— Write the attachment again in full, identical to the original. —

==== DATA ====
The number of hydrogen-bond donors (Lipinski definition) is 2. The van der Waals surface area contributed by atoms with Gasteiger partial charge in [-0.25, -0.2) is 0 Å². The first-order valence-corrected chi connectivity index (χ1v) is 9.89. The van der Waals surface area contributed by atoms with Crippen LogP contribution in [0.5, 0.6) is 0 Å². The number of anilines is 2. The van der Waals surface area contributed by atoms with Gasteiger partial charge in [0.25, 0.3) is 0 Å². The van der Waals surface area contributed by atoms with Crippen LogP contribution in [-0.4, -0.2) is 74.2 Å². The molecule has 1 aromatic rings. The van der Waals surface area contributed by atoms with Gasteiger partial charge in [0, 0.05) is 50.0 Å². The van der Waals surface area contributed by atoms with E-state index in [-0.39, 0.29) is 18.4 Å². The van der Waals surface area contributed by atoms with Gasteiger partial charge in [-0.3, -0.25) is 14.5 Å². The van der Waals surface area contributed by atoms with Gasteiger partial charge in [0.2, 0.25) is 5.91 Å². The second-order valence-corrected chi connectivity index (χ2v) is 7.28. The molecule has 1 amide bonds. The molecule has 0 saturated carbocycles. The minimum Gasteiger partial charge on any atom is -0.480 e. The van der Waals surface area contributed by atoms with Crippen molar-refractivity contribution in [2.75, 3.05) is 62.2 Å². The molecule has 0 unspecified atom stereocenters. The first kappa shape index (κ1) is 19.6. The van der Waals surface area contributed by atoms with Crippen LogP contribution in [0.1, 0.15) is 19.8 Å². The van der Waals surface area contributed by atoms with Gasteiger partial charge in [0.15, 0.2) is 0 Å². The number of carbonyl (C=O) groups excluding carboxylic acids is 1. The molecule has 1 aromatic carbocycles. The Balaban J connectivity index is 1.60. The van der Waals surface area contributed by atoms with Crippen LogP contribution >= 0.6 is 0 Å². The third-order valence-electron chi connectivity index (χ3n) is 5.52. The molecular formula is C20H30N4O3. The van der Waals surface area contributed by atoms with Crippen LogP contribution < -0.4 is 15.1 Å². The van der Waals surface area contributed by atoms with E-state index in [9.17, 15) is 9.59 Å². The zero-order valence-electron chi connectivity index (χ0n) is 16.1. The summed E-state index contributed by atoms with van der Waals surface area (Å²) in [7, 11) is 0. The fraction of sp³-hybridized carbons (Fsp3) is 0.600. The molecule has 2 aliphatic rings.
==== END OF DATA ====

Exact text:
The number of hydrogen-bond donors (Lipinski definition) is 2. The van der Waals surface area contributed by atoms with Gasteiger partial charge in [-0.25, -0.2) is 0 Å². The first-order valence-corrected chi connectivity index (χ1v) is 9.89. The van der Waals surface area contributed by atoms with Crippen LogP contribution in [0.5, 0.6) is 0 Å². The number of anilines is 2. The van der Waals surface area contributed by atoms with Gasteiger partial charge in [0.25, 0.3) is 0 Å². The van der Waals surface area contributed by atoms with Crippen LogP contribution in [-0.4, -0.2) is 74.2 Å². The molecule has 1 aromatic rings. The van der Waals surface area contributed by atoms with Gasteiger partial charge in [0, 0.05) is 50.0 Å². The van der Waals surface area contributed by atoms with E-state index in [-0.39, 0.29) is 18.4 Å². The van der Waals surface area contributed by atoms with Gasteiger partial charge in [-0.3, -0.25) is 14.5 Å². The van der Waals surface area contributed by atoms with Gasteiger partial charge in [0.2, 0.25) is 5.91 Å². The second-order valence-corrected chi connectivity index (χ2v) is 7.28. The molecule has 1 amide bonds. The molecule has 0 saturated carbocycles. The minimum Gasteiger partial charge on any atom is -0.480 e. The van der Waals surface area contributed by atoms with Crippen molar-refractivity contribution in [2.75, 3.05) is 62.2 Å². The molecule has 0 unspecified atom stereocenters. The first kappa shape index (κ1) is 19.6. The van der Waals surface area contributed by atoms with Crippen LogP contribution in [0.1, 0.15) is 19.8 Å². The van der Waals surface area contributed by atoms with Gasteiger partial charge in [0.15, 0.2) is 0 Å². The number of carbonyl (C=O) groups excluding carboxylic acids is 1. The molecule has 1 aromatic carbocycles. The Balaban J connectivity index is 1.60. The van der Waals surface area contributed by atoms with Crippen LogP contribution >= 0.6 is 0 Å². The third-order valence-electron chi connectivity index (χ3n) is 5.52. The molecular formula is C20H30N4O3. The van der Waals surface area contributed by atoms with Crippen LogP contribution < -0.4 is 15.1 Å². The van der Waals surface area contributed by atoms with E-state index in [9.17, 15) is 9.59 Å². The zero-order valence-electron chi connectivity index (χ0n) is 16.1. The summed E-state index contributed by atoms with van der Waals surface area (Å²) in [7, 11) is 0. The fraction of sp³-hybridized carbons (Fsp3) is 0.600. The molecule has 2 aliphatic rings.